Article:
On "Big Data," research ethics, (and just "too much data")

"No human being on this planet can keep up with the literature."

Tangentially apropos,
It is in vain to expect any great progress in the sciences by the superinducing or engrafting new matters upon old. An instauration must be made from the very foundations, if we do not wish to revolve forever in a circle, making only some slight and contemptible progress.

-Francis Bacon
A culture of denial subverts the health care system from its foundation. The foundation—the basis for deciding what care each patient individually needs—is connecting patient data to medical knowledge. That foundation, and the processes of care resting upon it, are built by the fallible minds of physicians. A new,  secure foundation requires two elements external to the mind: electronic information tools and standards of care for managing clinical information.

Electronic information tools are now widely discussed, but the tools depend on standards of care that are still widely ignored. The necessary standards for managing clinical information are analogous to accounting standards for managing financial information...

This pervasive disorder begins at the system’s foundation. Contrary to what the public is asked to believe, physicians are not educated to connect patient data with medical knowledge safely and effectively. Rather than building that secure foundation for decisions, physicians are educated to do the opposite—to rely on personal knowledge and judgment—in denial of the need for external standards and tools. Medical decision making thus lacks the order, transparency and power that enforcing external standards and tools would bring about.

A simple example will illustrate medicine’s missing foundation. Consider a person with chest pain. Careful review of the literature shows that a practitioner investigating this symptom needs to take into account approximately 100 diagnostic possibilities, involving most medical specialties. Each diagnostic possibility is definable as a combination of simple,inexpensive findings from the history, physical and basic laboratory tests. Checking all of the findings for all of the diagnostic possibilities results in approximately 440 findings on each patient. Each positive finding suggests one or more of the diagnostic possibilities. Each patient’s particular combination of positive findings can be matched against all of the combinations of findings representing the diagnostic possibilities for chest pain. The output of this matching process is an individualized set of diagnostic possibilities, plus the patient’s positive and negative findings for each. These findings constitute initial evidence for and against each possibility. The total set of possibilities (i.e. those for which at least one positive finding is made) represents the diagnoses worth considering for that patient. External tools generate this output by simple matching, without dependence on the fallible minds of costly physicians. The tools distill this output from the accumulated experience of countless patients and practitioners—experience that would be otherwise lost.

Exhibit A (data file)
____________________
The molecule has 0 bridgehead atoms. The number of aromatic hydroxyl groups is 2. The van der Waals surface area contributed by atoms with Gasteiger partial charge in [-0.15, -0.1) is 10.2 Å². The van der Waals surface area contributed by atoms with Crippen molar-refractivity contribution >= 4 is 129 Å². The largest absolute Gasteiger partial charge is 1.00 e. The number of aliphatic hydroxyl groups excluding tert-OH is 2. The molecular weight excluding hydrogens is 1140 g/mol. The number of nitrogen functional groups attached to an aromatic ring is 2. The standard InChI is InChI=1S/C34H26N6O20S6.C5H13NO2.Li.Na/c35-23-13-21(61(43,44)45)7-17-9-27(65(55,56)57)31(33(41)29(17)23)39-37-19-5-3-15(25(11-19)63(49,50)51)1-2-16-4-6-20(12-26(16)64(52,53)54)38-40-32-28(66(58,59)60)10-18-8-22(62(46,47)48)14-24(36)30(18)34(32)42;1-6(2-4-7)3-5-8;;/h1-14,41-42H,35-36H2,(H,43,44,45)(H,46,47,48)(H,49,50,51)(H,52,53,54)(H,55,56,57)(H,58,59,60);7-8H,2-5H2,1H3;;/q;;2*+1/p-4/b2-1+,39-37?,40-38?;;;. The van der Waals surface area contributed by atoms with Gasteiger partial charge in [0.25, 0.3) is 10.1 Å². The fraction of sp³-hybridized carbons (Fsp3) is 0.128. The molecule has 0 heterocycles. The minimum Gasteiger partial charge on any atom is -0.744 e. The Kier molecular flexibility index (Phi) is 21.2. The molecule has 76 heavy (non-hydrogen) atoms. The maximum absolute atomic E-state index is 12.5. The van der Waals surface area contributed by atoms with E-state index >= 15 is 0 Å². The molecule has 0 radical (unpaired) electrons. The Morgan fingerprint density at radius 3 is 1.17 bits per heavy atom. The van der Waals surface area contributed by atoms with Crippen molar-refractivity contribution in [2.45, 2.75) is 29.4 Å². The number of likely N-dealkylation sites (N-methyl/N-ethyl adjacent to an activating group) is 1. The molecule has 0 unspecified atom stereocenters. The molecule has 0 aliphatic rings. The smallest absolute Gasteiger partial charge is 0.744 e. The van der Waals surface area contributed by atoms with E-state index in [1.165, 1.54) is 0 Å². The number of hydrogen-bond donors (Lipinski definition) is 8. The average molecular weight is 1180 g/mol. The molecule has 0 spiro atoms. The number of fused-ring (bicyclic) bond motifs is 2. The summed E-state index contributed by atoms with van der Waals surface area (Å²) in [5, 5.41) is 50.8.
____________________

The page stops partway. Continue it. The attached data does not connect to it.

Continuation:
This meticulous matching process is feasible only with software tools. The minds of physicians do not have command of all the medical knowledge involved. Nor do physicians have the time to carry out the intricate matching of hundreds of findings on the patient with all the medical knowledge relevant to interpreting those findings. External tools are thus essential. But the tools are trustworthy only when their design and use conform to rigorous standards of care for managing clinical information...
Medical practice is thus trapped in a subjective realm. Unlike scientific practitioners, medical practitioners do not operate in an objective realm, where the contents of thought and knowledge exist independently of the individual mind, a realm where knowledge can be reliably transmitted and applied, where new knowledge can be rapidly translated into practice, where all knowledge can be tested against patient realities. Isolated from this objective realm, the mind becomes a negative force, a cause of confusion and disorder. Physicians are not equipped to fulfill their immense responsibility safely and effectively. Other practitioners are not equipped to share that responsibility with physicians. Patients are not equipped to work effectively with multiple practitioners, nor to assume the ultimate burden of decision making over their own bodies and minds. Third parties are not equipped to create order out of this chaos. Practitioners and patients are not accountable for their own behaviors, while third parties are left free to manipulate disorder for their own advantage.
In short, essential standards of care, information tools and feedback mechanisms are missing from the marketplace. These missing elements are in large part already developed. Yet, the underlying medical culture does not even recognize their absence. This does not prevent some practitioners from becoming virtuoso performers in narrow specialties or skills. But their virtuosity is personal, not systemic, and limited, not comprehensive. Missing is a total system for enforcing high quality care by all practitioners for all patients...